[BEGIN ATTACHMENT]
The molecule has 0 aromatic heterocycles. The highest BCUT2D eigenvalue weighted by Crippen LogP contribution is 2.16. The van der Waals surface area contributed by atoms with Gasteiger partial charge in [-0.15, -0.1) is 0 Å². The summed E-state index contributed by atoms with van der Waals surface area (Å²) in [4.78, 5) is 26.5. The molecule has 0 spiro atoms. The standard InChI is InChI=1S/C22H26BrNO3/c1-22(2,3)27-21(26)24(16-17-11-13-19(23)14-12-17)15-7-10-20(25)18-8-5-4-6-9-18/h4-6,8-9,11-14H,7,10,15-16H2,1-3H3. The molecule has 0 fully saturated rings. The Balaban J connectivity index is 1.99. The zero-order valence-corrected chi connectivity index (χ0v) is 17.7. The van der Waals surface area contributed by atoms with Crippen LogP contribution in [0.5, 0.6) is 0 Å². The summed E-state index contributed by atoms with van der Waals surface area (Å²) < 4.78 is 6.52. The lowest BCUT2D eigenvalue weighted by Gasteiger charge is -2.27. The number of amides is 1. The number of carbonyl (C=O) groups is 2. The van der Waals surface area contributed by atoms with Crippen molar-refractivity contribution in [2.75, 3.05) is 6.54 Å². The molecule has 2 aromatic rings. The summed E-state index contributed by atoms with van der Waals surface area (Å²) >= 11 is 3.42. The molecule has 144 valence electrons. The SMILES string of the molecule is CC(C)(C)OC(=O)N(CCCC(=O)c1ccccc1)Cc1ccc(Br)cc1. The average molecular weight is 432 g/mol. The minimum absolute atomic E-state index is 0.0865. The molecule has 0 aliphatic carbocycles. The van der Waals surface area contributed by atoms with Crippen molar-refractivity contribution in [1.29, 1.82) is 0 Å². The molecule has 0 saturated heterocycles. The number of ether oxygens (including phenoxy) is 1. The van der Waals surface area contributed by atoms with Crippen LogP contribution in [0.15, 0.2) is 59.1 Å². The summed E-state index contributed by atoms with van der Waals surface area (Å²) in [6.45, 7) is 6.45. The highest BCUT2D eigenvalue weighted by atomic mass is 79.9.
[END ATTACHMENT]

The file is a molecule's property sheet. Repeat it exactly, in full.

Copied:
The molecule has 0 aromatic heterocycles. The highest BCUT2D eigenvalue weighted by Crippen LogP contribution is 2.16. The van der Waals surface area contributed by atoms with Gasteiger partial charge in [-0.15, -0.1) is 0 Å². The summed E-state index contributed by atoms with van der Waals surface area (Å²) in [4.78, 5) is 26.5. The molecule has 0 spiro atoms. The standard InChI is InChI=1S/C22H26BrNO3/c1-22(2,3)27-21(26)24(16-17-11-13-19(23)14-12-17)15-7-10-20(25)18-8-5-4-6-9-18/h4-6,8-9,11-14H,7,10,15-16H2,1-3H3. The molecule has 0 fully saturated rings. The Balaban J connectivity index is 1.99. The zero-order valence-corrected chi connectivity index (χ0v) is 17.7. The van der Waals surface area contributed by atoms with Crippen LogP contribution in [0.5, 0.6) is 0 Å². The summed E-state index contributed by atoms with van der Waals surface area (Å²) < 4.78 is 6.52. The lowest BCUT2D eigenvalue weighted by Gasteiger charge is -2.27. The number of amides is 1. The number of carbonyl (C=O) groups is 2. The van der Waals surface area contributed by atoms with Crippen molar-refractivity contribution in [2.75, 3.05) is 6.54 Å². The molecule has 2 aromatic rings. The summed E-state index contributed by atoms with van der Waals surface area (Å²) >= 11 is 3.42. The molecule has 144 valence electrons. The SMILES string of the molecule is CC(C)(C)OC(=O)N(CCCC(=O)c1ccccc1)Cc1ccc(Br)cc1. The average molecular weight is 432 g/mol. The minimum absolute atomic E-state index is 0.0865. The molecule has 0 aliphatic carbocycles. The van der Waals surface area contributed by atoms with Crippen molar-refractivity contribution in [1.29, 1.82) is 0 Å². The molecule has 0 saturated heterocycles. The number of ether oxygens (including phenoxy) is 1. The van der Waals surface area contributed by atoms with Crippen LogP contribution in [0.15, 0.2) is 59.1 Å². The summed E-state index contributed by atoms with van der Waals surface area (Å²) in [6.45, 7) is 6.45. The highest BCUT2D eigenvalue weighted by atomic mass is 79.9.